… Today agriculture also calls for a conscious awakening of our social forces. Through time we have learned how to receive the gifts of nature then learned how to take them. And now the time has some to learn how to give back and heal the waning forces of the Earth which longs for the warmth of our will.
Say what you will about Biodynamic wine, but the connection that Brigitte talks about and plays in her music, this linkage between music, agriculture and its natural result – wine - makes for a delicious, vital and delightful way to spend a couple of hours and that in and of itself is a gift.
The second music and wine pairing I chose is Mile Davis’ Sketches of Spain with a 2002 Campo Viejo Gran Reserva Rioja. Primarily Tempranillo, the wine paired very nicely with the forlorn evocative sound of Miles’ trumpet. The essence of the dusty fruit swept across the sonic and mentally sun dappled landscape.
If you have yet to be indoctrinated into the Pink Floyd / Wizard of Oz school of thought, may I suggest a more classical pairing?
Go get Brigitte Armenier’s CD, Sketches from Miles Davis, or any music that is long on texture and short on lyrics, pair a bottle of wine that seems like a natural and fitting compliment, turn down the lights, block other distracters, turn up the music and soak yourself in the music and the vino.
It is about as close to a natural high you can get and damn near transcendent.
Thus, we end, just as we began, with an otherworldly, synchronized experience, though this time it is courtesy of wine and music, drugs and the Wizard of Oz not necessary.
May 28 2009
The frequently negative tenor some people take regarding so-called “corporate” wine is always fascinating, if not occasionally misguided.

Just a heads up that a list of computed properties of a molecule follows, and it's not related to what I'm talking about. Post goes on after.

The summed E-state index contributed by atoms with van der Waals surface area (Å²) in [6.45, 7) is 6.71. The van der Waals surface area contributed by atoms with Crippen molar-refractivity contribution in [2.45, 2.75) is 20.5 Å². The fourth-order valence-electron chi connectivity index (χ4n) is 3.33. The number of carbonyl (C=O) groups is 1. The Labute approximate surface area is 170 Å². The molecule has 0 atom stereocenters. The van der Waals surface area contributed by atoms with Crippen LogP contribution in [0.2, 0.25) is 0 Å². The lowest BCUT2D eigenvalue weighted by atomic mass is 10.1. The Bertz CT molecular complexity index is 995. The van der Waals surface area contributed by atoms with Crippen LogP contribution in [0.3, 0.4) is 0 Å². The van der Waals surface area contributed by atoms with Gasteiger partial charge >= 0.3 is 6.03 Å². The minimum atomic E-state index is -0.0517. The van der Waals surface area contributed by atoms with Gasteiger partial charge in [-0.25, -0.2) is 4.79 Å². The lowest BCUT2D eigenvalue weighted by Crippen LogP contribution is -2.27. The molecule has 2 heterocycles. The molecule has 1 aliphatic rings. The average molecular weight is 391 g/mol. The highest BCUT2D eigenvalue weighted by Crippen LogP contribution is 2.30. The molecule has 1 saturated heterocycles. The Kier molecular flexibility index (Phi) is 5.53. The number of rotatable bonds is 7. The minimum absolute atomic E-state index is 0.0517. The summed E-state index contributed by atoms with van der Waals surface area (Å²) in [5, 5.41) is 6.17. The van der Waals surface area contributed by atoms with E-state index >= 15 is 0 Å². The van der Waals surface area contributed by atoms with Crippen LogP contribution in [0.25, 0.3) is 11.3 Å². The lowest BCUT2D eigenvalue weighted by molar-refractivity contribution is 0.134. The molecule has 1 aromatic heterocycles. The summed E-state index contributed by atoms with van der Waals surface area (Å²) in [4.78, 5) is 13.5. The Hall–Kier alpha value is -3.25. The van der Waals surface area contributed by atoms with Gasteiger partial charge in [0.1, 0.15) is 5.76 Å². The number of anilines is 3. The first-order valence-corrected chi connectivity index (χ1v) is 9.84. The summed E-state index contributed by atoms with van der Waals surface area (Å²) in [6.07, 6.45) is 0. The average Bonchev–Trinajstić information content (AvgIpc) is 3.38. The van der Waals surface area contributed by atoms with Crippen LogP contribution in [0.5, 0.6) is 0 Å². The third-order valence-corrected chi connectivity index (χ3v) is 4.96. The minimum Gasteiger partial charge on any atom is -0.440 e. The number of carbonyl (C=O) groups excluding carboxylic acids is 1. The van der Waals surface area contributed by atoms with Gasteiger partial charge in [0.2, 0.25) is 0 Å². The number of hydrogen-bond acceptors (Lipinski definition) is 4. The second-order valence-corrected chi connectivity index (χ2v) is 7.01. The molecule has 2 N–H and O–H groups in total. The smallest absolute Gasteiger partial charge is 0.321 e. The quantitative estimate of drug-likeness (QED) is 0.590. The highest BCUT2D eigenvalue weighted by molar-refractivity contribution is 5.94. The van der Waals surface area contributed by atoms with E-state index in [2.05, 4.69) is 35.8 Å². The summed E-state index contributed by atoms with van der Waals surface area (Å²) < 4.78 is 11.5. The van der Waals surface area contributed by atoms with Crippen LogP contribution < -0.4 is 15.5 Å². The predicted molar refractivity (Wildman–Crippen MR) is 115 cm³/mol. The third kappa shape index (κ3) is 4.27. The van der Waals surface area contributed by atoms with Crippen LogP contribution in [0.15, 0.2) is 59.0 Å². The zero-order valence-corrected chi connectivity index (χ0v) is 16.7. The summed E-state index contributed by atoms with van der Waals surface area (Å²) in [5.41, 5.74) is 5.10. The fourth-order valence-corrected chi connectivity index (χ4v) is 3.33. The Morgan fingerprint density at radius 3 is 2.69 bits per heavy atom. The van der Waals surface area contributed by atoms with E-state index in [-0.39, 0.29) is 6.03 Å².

Don’t get me wrong; I enjoy artisanal, small production wine as much as the next enthusiast does. In fact, many of the revelatory, ponderous wines that have left a deep, indelible impression on me are of the, “never heard of them before now” variety. I am not anti-small wine. Its just I am likewise not anti-big wine, either. Just as I have had a 1/2 dozen wine epiphanies, I’ve had thousands of enjoyable quaffs that if not memorable, were at least enjoyable—kind of like sex on a Wednesday night.
I do not get my panties in a bunch because Constellation and Mondavi have stratified their wine line-up into price segments to serve different audiences. That’s business. That’s brand extension. I get that. In the same way, I get that The Gap, Inc. has Banana Republic, The Gap and Old Navy, something for every shopper at price threshold.
And, just like there is a difference in quality between a Banana Republic shirt and an Old Navy shirt, I have found that the Mondavi wines have an appropriate level of quality to the price and often times over deliver just as the Robert Mondavi Napa Valley Cabernet does for around $20, a steal if ever there was one.